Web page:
The author’s son, Adam (shown at age 10) has taken his share of standardized tests.Courtesy of Alina Adams

Parents complain that children are making themselves physically ill, worrying about the high-stakes tests. I tell my children they’re right to be worried. And the only way to overcome that worry is to study so hard that you know you’ve got this. Lots of things in a kid’s life are stressful. Music recitals. Sports. Friendship. Chores. Monsters in the closet. Why should school be exempt? Especially when managing to control your anxiety in one arena will ultimately result in benefits across the board. Nerves are nerves are nerves. And learning to control them is fundamental, no matter what you’re doing.

Then again, I also tell my kids that test taking is fun! It’s a chance to demonstrate (show off) what you’ve learned up to this point, shine a light on skills you need to beef up, and, best of all, encounter material you might have never previously seen. What’s more fun than a brand new challenge?

My kids are so well brainwashed (right-wing or left; your choice) in this regard that my then 4th-grader was grinning ear to ear and bouncing up and down with excitement prior to taking the test that would qualify him for John Hopkins Center for Talented Youth Programming. The proctor even observed, “I have never seen somebody so happy to be taking a test before!”

That particular exam, an above grade School and College Ability Test (SCAT), is the perfect example of my philosophy. My son wanted to enroll in some classes that CTY offered. In order to qualify for the program, he needed to take the SCAT and hit a certain score on both their Verbal and Math portions. Because that’s all any test is. It’s a means to an end, whether that end is an enrichment program, a gifted class, a top-ranked high-school, a diploma, or a job down the road.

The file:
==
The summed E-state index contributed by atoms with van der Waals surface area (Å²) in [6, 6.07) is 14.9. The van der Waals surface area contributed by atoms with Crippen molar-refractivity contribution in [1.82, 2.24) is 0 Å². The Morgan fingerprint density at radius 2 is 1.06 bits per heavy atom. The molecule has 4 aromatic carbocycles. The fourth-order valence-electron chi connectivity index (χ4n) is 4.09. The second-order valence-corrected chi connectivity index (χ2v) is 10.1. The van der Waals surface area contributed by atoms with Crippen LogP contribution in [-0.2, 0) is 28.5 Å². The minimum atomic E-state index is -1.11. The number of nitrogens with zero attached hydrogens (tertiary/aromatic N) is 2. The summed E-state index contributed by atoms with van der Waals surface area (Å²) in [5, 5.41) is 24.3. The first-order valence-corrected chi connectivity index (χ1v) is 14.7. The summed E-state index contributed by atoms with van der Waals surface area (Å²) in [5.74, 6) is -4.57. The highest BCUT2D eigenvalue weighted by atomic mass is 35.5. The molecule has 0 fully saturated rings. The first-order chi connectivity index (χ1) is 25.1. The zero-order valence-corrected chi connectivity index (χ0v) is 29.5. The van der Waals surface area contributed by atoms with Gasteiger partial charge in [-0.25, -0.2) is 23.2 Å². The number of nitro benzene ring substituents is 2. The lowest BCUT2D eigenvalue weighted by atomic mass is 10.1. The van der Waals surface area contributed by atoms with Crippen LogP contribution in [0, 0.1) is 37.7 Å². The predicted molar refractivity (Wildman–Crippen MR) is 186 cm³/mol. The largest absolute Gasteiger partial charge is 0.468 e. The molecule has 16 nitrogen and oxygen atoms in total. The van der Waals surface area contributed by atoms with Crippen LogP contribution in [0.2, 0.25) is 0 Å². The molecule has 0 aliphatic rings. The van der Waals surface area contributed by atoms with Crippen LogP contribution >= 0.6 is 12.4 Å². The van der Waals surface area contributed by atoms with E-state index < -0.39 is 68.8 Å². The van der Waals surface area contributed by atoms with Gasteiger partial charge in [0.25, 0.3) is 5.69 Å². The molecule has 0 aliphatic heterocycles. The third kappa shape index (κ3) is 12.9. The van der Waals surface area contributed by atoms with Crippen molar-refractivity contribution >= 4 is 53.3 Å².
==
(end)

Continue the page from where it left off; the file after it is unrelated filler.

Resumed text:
Giving The Powers That Be what they want, so that you, in turn, can get what you want. It’s probably the most useful life-skill there is.

And the best way for my kids to start prepping for it, is with a standardized test.

The more, the better.

Alina Adams is the NYT best-selling author of soap-opera tie-ins, Figure Skating mysteries, and romance novels. She blogs about parenting, media, and educational issues, and is currently writing her next book live on the web with real-time reader feedback at: